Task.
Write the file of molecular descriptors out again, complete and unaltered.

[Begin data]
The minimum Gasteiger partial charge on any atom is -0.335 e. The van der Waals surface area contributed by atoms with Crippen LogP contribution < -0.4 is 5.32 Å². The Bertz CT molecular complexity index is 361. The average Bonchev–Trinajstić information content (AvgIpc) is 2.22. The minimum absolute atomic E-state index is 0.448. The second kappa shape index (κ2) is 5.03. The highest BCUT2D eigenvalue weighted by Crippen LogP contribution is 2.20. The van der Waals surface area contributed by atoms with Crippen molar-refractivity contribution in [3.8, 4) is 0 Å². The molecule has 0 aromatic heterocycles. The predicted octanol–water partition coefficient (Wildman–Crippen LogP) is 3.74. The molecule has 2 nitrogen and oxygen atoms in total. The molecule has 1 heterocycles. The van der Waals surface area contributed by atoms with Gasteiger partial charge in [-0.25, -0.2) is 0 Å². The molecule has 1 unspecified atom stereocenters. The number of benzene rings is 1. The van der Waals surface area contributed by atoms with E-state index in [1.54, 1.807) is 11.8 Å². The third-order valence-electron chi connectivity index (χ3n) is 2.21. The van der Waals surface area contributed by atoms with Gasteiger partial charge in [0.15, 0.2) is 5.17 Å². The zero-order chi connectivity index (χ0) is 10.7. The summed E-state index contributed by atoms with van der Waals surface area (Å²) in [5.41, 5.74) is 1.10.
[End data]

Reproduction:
The minimum Gasteiger partial charge on any atom is -0.335 e. The van der Waals surface area contributed by atoms with Crippen LogP contribution < -0.4 is 5.32 Å². The Bertz CT molecular complexity index is 361. The average Bonchev–Trinajstić information content (AvgIpc) is 2.22. The minimum absolute atomic E-state index is 0.448. The second kappa shape index (κ2) is 5.03. The highest BCUT2D eigenvalue weighted by Crippen LogP contribution is 2.20. The van der Waals surface area contributed by atoms with Crippen molar-refractivity contribution in [3.8, 4) is 0 Å². The molecule has 0 aromatic heterocycles. The predicted octanol–water partition coefficient (Wildman–Crippen LogP) is 3.74. The molecule has 2 nitrogen and oxygen atoms in total. The molecule has 1 heterocycles. The van der Waals surface area contributed by atoms with Gasteiger partial charge in [-0.25, -0.2) is 0 Å². The molecule has 1 unspecified atom stereocenters. The number of benzene rings is 1. The van der Waals surface area contributed by atoms with E-state index in [1.54, 1.807) is 11.8 Å². The third-order valence-electron chi connectivity index (χ3n) is 2.21. The van der Waals surface area contributed by atoms with Gasteiger partial charge in [0.15, 0.2) is 5.17 Å². The zero-order chi connectivity index (χ0) is 10.7. The summed E-state index contributed by atoms with van der Waals surface area (Å²) in [5.41, 5.74) is 1.10.